Diana first came sharply into the Prince’s focus during a Sussex house-party weekend in July 1980. Another guest, Charles’s former girlfriend Sabrina guinness, recalled: ‘She was giggling, looking up at him . . . furiously trying to make an impression.’

Charles then invited Diana to join him aboard the royal yacht Britannia for the annual Cowes regatta in early August.

His ever-vigilant valet, Stephen Barry, observed that she ‘went after the Prince with singlemind­ed determinat­ion. She wanted him and she got him.’ The following month, Diana went deer-stalking with Charles, getting covered in mud, and ‘laughing her head off’ in a rainstorm, according to the Prince’s friend, Patti Palmer-Tomkinson.

To another friend, Charles admitted he ‘did not love her yet’, but she was ‘lovable and warmhearte­d’. He was ‘sure he could fall in love with her’.

As he dithered over whether to propose, three friends voiced their misgivings. Penny Romsey, the wife of Mountbatte­n’s grandson Norton, cautioned the Prince that he and his new girlfriend had little in common; she also questioned whether Diana’s feelings for him were genuine.

Diana appeared to be ‘auditionin­g for a central role in a costume drama’ she said — and, much to Charles’s anger, Penny’s husband seconded her concerns.

By January, Prince Philip had weighed in. He was concerned her reputation was on the line because of Press speculatio­n. Charles, he counselled, should propose or release her.

Pamela Hicks, who read Philip’s letter, said it was ‘measured and sensitive. [But] Charles read it as: “You’ve got to get engaged.” He wasn’t in love, he wasn’t ready. He saw it as a ghastly threat. Psychologi­cally, he assumed his father was bullying him, so he read it as a bullying letter.’

In a letter to a friend, Charles described his ‘ confused and anxious state of mind’ about ‘taking a plunge into some rather unknown circumstan­ces’.

He said he wanted to ‘ do the right thing for this Country and for my family’, but was ‘terrified sometimes of making a promise then perhaps living to regret it’.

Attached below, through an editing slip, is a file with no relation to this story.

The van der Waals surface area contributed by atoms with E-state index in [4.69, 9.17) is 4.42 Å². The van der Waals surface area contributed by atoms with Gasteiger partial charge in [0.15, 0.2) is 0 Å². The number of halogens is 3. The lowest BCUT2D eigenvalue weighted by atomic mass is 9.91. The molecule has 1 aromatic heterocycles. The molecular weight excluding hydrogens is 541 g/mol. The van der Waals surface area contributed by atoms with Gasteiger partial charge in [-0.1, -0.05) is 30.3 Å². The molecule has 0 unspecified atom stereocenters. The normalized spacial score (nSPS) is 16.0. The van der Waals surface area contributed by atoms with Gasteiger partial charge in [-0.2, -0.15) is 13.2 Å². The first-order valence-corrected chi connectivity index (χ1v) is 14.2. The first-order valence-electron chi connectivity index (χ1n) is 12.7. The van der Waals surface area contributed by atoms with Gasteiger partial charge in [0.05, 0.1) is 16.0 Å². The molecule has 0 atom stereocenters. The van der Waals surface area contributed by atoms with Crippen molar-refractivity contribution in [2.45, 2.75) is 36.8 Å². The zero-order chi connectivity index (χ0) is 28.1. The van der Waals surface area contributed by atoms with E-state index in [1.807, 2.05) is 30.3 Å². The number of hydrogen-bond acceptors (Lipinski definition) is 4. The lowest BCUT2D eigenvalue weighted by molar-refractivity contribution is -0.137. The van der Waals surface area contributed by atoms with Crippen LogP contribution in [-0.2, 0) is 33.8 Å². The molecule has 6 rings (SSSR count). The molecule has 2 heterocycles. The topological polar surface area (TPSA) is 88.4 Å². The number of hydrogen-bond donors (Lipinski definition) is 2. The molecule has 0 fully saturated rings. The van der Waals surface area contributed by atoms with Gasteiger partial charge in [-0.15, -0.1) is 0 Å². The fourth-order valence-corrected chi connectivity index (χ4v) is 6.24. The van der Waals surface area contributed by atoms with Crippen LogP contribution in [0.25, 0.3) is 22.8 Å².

Despite his doubts, he proposed on February 6, 1981, and Diana said yes in a gale of giggles. The trouble started immediatel­y after their engagement, when Diana moved into a suite in Buckingham Palace. On weekdays, she scarcely saw Charles at all, as he sped from one engagement to another.

Left to her own devices, she convinced herself that he was still seeing Camilla — and when the Prince assured her that the affair was over, she decided this wasn’t a ‘clear answer’.

VERYquickl­y, Diana became anxious, depressed and volatile. And she resumed the secret binge- eating and selfinduce­d vomiting that she’d resorted to since adolescenc­e in times of great stress.

Faced with what he called the ‘other side’ of her previously jolly behaviour, Charles blamed prewedding jitters.

Diana, for her part, was already blaming Camilla. Years later, the Princess said she wept before her fiance left on a pre-arranged trip to Australia because he’d taken a call the previous night from Camilla, who had wanted to say goodbye to him.

But it’s hard to judge that claim, since — as Diana’s own brother, Charles, put it — she had ‘difficulty telling the truth’.

Before long, her suspicions had spilled over into obsession, and she was plunging into dark moods and throwing tantrums. ‘Is this normal?’ Charles asked one friend, feeling rising alarm.

His godmother, Patricia Mountbatte­n, said: ‘ Had he been a private individual, he would not have pressed on, but by then he was too committed. He realised that if he called it off, it would ruin Diana’s future. If Prince Charles didn’t want her, who would?’

On the afternoon of July 27, Charles and Diana went to St Paul’s for their second wedding rehearsal. Afterwards, as they returned to the Palace, she sobbed her eyes out in the car.

On her wedding eve, unknown even to her sister, Jane, who was staying with her, Diana had a bulimic attack and was ‘sick as a parrot’. Meanwhile, Charles lin- gered at a window, watching the well-wishers, and found himself weeping. ‘Stephen,’ he asked his valet, ‘is it possible to love two women at the same time?’ WAS Diana merely a naive and romantic victim, served up at the altar to a cold, unloving groom?

Some people in Charles’s circle claim they soon detected an unnerving wilfulness behind his bride’s vulnerabil­ity.

One of his former advisers, who met her for the first time in the Prince’s Buckingham Palace office, remembered thinking: ‘There is a rod of steel up this woman’s back.’

Diana’s father, Earl Spencer, later confirmed as much when he said: ‘Diana is very determined indeed and always gets her own way. I think Prince Charles is learning that by now.’

As their disastrous honeymoon unwound, he was increasing­ly perplexed by her shifting moods. On the Balmoral leg of the holiday, the Queen, Prince Philip and other members of the Royal Family soon realised Diana was perturbed — particular­ly when she defied protocol by leaving the table before the end of a meal or didn’t show up for dinner at all.

But the Queen said nothing, and it never occurred to her to ask Charles what was the matter. While fundamenta­lly sympatheti­c to Diana, she was also almost allergic to confrontat­ion. THE sole glimmer of contentmen­t for Charles and Diana came in October 1981, when Diana learned she was pregnant.